The traditional solution of a siloed secrets manager that requires direct integration from every application appears to shine with its simplicity. But suppose the reality is a constant source of paper cuts and frustration for developers and DevOps teams due to a clunky UI dashboard and awkward to implement SDKs. In that case, it's negatively impacting how fast teams can ship software.
Or worse. The mandated secrets manager is a form of security theatre as the number of secrets stored is a mere fraction of the actual number of secrets in use across different clouds and platforms.
This article aims to reframe how you view secrets management by illustrating the fast-emerging "SecretOps approach to managing secrets.
In doing so, it should become clear why the traditional siloed approach is no longer adequate and is actually hurting your security posture by masking the true nature of how secrets are managed across your organization.
Platform Native Secret Stores and Language Agnostic Environment Variables
Is a siloed approach to secrets management truly outdated?
Take a look at a cross-section of modern infrastructure platforms such as Cloudflare Workers, Vercel, Netlify, and AWS Lambda, and there are two things they all have in common:
- They have a native secret store built into their platform.
- They use the language-agnostic solution of environment variables for injecting secrets at runtime.
Product teams are rewarded for shipping software fast, and developers are constantly looking for ways to be more productive, which in turn, makes writing code more enjoyable.
While no one would argue that security is not essential, adoption will always struggle in the face of perceived and unnecessary friction that is driven by compliance.
Therefore, given a choice between a platform-native secret store without the need for language-specific SDKs vs. a siloed secrets store that presents significantly more friction, it's not surprising developers will opt for the platform's offering if, in their eyes, security isn't compromised as a result.
SecretOps: An Infrastructure and Automation-Driven Approach
With SecretOps, the problems associated with siloed secrets, uncontrolled secrets sprawl across multiple clouds and platforms, and security theatre from the realization that your secrets manager is likely being bypassed for productivity gains can become a relic of the past.
SecretOps is built on six principles:
- Secrets Management is about developer productivity as security requirements should be table stakes.
- A hub-and-spoke model centralizes secrets management and storage while supporting automatic secrets syncing to any deployment platform (including other secrets managers).
- Because all secrets management activity is now centralized (eliminating manual updates at the platform level) audit and activity logs can finally and accurately present a complete picture of how every application organizes, syncs, and consumes secrets.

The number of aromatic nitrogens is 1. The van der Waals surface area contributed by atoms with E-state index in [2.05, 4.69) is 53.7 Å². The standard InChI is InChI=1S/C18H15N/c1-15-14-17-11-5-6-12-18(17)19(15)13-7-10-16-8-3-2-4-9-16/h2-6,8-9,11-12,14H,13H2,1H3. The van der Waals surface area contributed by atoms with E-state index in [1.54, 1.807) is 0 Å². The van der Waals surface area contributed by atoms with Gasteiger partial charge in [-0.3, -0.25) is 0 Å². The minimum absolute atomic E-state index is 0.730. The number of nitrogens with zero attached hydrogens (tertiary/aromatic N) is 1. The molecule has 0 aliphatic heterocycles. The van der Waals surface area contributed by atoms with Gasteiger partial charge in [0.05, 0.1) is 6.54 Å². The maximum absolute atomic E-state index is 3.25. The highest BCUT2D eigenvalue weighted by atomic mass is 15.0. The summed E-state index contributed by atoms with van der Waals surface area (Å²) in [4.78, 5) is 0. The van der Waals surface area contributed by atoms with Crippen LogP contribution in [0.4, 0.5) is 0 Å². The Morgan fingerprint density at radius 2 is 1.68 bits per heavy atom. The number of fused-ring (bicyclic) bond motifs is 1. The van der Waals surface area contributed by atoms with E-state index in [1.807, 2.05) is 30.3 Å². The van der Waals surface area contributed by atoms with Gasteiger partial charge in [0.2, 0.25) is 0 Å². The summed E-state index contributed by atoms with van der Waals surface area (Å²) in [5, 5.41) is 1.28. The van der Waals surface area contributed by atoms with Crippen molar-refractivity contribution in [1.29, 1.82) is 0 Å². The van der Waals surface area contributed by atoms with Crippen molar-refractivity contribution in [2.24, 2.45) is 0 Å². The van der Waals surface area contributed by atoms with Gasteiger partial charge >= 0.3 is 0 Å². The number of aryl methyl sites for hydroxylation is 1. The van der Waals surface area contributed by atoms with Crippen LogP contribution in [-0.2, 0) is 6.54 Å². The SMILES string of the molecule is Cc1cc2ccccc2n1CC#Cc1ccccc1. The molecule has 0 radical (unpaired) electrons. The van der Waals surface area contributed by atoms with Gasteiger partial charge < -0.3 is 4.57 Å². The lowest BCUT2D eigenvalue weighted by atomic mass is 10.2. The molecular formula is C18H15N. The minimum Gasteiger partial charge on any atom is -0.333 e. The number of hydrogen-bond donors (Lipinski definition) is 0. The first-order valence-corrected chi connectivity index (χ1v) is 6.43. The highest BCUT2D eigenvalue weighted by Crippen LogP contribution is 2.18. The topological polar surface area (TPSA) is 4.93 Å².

- A Secrets Manager is not just a Key-Value Store but organizes secrets as developers would expect: into discreet projects/applications with a customizable list of environments.
- Configuration and secrets should be combined to provide a single pane of glass view for how an application is configured in any environment.
- Shared secrets referencing allows a single secret change to instantly propagate and sync to every linked deployment platform.
SecretOps differs from traditional secrets management. It deeply understands the features Developers and DevOps teams need based on how modern software is developed, built, tested, deployed, and audited.
It embraces, not fights, the multi-cloud and platform world by syncing secrets to wherever developers need them to be, including support for other secrets managers.
SecretOps is doing for secrets management what GitHub did for Git repositories by building a flexible and developer-centric set of tools and automation workflows with a full-featured UI on top of the secrets storage layer.
Modern Secrets Management Requires a SecretOps Approach
While SecretOps may seem like a radical paradigm shift, it simply acknowledges the realities of modern-day software development and embraces how developers and DevOps need a secrets manager to function so that it works with them, not against them.
The rigid and locked-down strategy of siloed secrets may have worked in the past, but it's now clear that a SecretOps approach is required to remove security theatre, increase developer productivity, and confidently manage application config and secrets at scale.
Our vision for SecretOps Platform is to establish a new category of developer tooling to provide every developer, student, hobbyist, startup, and enterprise with the features they need to manage application secrets securely. And in minutes or a few hours, not days, weeks, or months.
That is our strategy for raising the security posture of any application, regardless of the language, framework, cloud or, platform.
If our vision resonates with you, then I'd encourage you to give a Doppler a try today.